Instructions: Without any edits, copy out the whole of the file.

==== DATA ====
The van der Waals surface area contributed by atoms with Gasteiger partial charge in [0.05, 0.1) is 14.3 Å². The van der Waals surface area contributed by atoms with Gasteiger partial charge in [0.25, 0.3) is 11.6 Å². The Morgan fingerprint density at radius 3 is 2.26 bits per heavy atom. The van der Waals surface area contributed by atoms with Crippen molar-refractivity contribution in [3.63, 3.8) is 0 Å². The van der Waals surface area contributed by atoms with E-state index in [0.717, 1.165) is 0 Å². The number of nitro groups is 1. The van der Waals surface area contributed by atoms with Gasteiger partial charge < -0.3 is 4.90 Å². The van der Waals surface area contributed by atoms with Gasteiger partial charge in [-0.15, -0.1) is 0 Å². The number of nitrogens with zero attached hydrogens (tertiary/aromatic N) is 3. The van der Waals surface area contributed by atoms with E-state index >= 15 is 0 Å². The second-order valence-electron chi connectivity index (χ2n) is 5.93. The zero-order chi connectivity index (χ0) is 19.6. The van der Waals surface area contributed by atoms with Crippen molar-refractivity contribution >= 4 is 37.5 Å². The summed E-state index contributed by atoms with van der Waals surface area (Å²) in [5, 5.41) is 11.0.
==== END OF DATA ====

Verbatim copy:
The van der Waals surface area contributed by atoms with Gasteiger partial charge in [0.05, 0.1) is 14.3 Å². The van der Waals surface area contributed by atoms with Gasteiger partial charge in [0.25, 0.3) is 11.6 Å². The Morgan fingerprint density at radius 3 is 2.26 bits per heavy atom. The van der Waals surface area contributed by atoms with Crippen molar-refractivity contribution in [3.63, 3.8) is 0 Å². The van der Waals surface area contributed by atoms with E-state index in [0.717, 1.165) is 0 Å². The number of nitro groups is 1. The van der Waals surface area contributed by atoms with Gasteiger partial charge < -0.3 is 4.90 Å². The van der Waals surface area contributed by atoms with Gasteiger partial charge in [-0.15, -0.1) is 0 Å². The number of nitrogens with zero attached hydrogens (tertiary/aromatic N) is 3. The van der Waals surface area contributed by atoms with E-state index >= 15 is 0 Å². The second-order valence-electron chi connectivity index (χ2n) is 5.93. The zero-order chi connectivity index (χ0) is 19.6. The van der Waals surface area contributed by atoms with Crippen molar-refractivity contribution >= 4 is 37.5 Å². The summed E-state index contributed by atoms with van der Waals surface area (Å²) in [5, 5.41) is 11.0.